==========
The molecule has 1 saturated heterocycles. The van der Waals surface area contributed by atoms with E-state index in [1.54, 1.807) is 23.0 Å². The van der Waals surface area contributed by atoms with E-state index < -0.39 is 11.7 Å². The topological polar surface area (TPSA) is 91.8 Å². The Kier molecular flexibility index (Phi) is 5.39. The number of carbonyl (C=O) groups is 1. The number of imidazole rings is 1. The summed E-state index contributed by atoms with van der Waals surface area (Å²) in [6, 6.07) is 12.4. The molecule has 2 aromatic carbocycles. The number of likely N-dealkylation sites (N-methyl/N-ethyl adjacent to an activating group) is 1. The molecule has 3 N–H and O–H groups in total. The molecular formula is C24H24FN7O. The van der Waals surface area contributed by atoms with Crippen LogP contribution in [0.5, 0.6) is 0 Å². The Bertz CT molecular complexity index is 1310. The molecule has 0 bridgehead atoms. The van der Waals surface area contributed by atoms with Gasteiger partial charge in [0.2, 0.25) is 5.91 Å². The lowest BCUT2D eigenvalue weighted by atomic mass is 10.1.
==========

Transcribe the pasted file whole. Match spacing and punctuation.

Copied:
The molecule has 1 saturated heterocycles. The van der Waals surface area contributed by atoms with E-state index in [1.54, 1.807) is 23.0 Å². The van der Waals surface area contributed by atoms with E-state index < -0.39 is 11.7 Å². The topological polar surface area (TPSA) is 91.8 Å². The Kier molecular flexibility index (Phi) is 5.39. The number of carbonyl (C=O) groups is 1. The number of imidazole rings is 1. The summed E-state index contributed by atoms with van der Waals surface area (Å²) in [6, 6.07) is 12.4. The molecule has 2 aromatic carbocycles. The number of likely N-dealkylation sites (N-methyl/N-ethyl adjacent to an activating group) is 1. The molecule has 3 N–H and O–H groups in total. The molecular formula is C24H24FN7O. The van der Waals surface area contributed by atoms with Crippen LogP contribution in [0.5, 0.6) is 0 Å². The Bertz CT molecular complexity index is 1310. The molecule has 0 bridgehead atoms. The van der Waals surface area contributed by atoms with Gasteiger partial charge in [0.2, 0.25) is 5.91 Å². The lowest BCUT2D eigenvalue weighted by atomic mass is 10.1.